During my stay in Camden this week, my co-worker Rebekah and I had a great time discovering a new pop-up market called Collective 159. Excited to uncover this newfound treasure, we proudly spread the news to our co-workers, many of whom haven’t yet heard of it nor tried it. We felt we broke new ground, no longer the clueless Americans ;)
Exactly what its name implies, Collective is indeed a collection of creative vendors who showcase and sell their wares. From indie coffee producer Black Sheep to an artisanal baker called Brookes and Jones to various clothing and accessories vendors, the market has a way of feeling eclectic and rich even though its actually modest in size.
Loving Collective’s rustic look, it has a hint of industrial flare. Exposed wooden beams, a concrete floor and exposed light bulb fixtures very much give it that creative, “makey” vibe. The food and coffee vendors are set up out front and even though the market officially opens at 10 a.m., these guys are up and running much earlier.
Drawn in by Black Sheep’s tantalizing smell of fresh coffee and Brookes and Jones’ beautiful cupcakes, Rebekah and I paid a visit here each morning.
Black Sheep Coffee – Started by four staunch coffee loving friends, Black Sheep is very much a labor of love and their coffee exemplifies just that, with each sip. Made of 100% Robusta coffee, the antithesis of a light roast, its namesake fits well and clearly exemplifies its “undiscovered treasure” qualities.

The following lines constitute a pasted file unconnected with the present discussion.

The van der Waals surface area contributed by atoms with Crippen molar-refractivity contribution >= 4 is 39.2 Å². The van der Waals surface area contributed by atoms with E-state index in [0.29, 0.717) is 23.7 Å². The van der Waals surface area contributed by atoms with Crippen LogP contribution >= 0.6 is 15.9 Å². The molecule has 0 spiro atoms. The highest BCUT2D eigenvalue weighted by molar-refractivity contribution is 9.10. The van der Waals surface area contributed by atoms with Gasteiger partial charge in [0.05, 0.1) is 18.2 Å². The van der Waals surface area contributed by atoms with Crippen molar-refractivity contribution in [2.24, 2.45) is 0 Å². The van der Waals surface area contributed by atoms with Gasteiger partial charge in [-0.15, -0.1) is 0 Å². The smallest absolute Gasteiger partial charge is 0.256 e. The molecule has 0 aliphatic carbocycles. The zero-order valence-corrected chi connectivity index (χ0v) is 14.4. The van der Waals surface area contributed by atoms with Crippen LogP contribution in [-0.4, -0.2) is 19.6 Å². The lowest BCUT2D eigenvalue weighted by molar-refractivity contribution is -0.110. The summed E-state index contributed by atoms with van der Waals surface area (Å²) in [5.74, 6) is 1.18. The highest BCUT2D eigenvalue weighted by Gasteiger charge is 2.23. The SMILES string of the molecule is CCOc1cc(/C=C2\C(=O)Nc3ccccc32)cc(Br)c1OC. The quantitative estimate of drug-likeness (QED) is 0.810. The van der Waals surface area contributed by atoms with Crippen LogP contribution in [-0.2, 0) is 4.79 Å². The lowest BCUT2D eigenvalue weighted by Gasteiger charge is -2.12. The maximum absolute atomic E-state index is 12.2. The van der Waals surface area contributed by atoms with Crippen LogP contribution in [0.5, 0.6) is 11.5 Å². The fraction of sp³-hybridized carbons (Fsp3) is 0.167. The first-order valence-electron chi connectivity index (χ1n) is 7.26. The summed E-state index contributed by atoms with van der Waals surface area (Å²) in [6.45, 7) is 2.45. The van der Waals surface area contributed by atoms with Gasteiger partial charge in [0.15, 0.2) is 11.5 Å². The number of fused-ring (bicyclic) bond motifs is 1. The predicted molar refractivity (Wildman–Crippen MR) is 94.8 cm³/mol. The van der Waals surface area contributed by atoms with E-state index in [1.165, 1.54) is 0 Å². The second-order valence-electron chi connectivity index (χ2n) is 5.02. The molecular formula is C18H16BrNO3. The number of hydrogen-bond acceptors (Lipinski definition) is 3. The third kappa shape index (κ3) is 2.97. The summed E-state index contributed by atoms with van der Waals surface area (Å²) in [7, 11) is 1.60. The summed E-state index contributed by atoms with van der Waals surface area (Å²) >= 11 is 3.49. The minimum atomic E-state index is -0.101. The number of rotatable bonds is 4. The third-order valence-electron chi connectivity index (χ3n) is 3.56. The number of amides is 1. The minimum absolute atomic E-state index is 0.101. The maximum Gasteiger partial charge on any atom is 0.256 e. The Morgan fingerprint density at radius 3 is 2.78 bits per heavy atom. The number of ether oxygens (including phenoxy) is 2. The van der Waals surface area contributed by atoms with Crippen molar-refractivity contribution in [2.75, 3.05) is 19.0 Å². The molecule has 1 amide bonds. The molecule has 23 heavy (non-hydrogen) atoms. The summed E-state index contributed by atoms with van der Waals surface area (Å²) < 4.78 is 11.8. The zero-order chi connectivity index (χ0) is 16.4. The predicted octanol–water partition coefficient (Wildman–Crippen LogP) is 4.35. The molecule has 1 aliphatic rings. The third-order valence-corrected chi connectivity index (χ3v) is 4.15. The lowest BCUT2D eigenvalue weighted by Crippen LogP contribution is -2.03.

As I usually do when I’m in London, I ordered a flat white each time, consisting of 6 oz of heaven (2 of which are dedicated to pure espresso while leaving the other 4 for foamy delicious milk). The coffee wasn’t a large one but the taste was so expressive and flavorful that a small cup was just enough. The actual coffee had a deeply rich taste, expressing notes of dark chocolate and bourbon. Mmmm…
Brookes and Jones – Anyone who knows me can vouch for the fact that I can’t resist a good looking cupcake or dessert in general. Margaux, Brookes’ owner and head baker had various little delicacies up her sleeve each morning, with the cupcakes being just one aspect. It was interesting to see a mix of traditional (Jones) desserts mixed in with experimental ones (Brookes), which is what Margaux’s company stands for – a fun mix of old and new.
While I enjoyed the peanut butter cupcake I got last week, what really got me is her flapjack, which is something a lot more English and traditional. Made up of rolled oats soaked in honey and brown sugar (and lots of butter for good measure), the flapjack was a perfect little bar that’s suitable for breakfast or just a mid-day snack. I used it for both purposes actually, truly savoring it, which made me very happy.
Service and Cost:
Because Collective’s vendors are talented artisans who have in some cases quit their corporate jobs to pursue a dream, they’re warm and hospitable and you can converse with them freely about their products. I really enjoyed this personal side of their business and looked forward to the few short but lovely minutes I’d chat with Margaux about her favorite desserts and London restaurants, or with the guys from Black Sheep about the way coffee is made.
Costs are comparable to neighborhood London prices, and maybe slightly a little higher, but it’s all worth it. A flat white will set you back about 2.20 pounds (approx. $3) while that delicious flapjack was just 1.50 pounds (or $2)
Collective 159 – 159 Camden High Street, Camden, London
Underground to Camden Town Station
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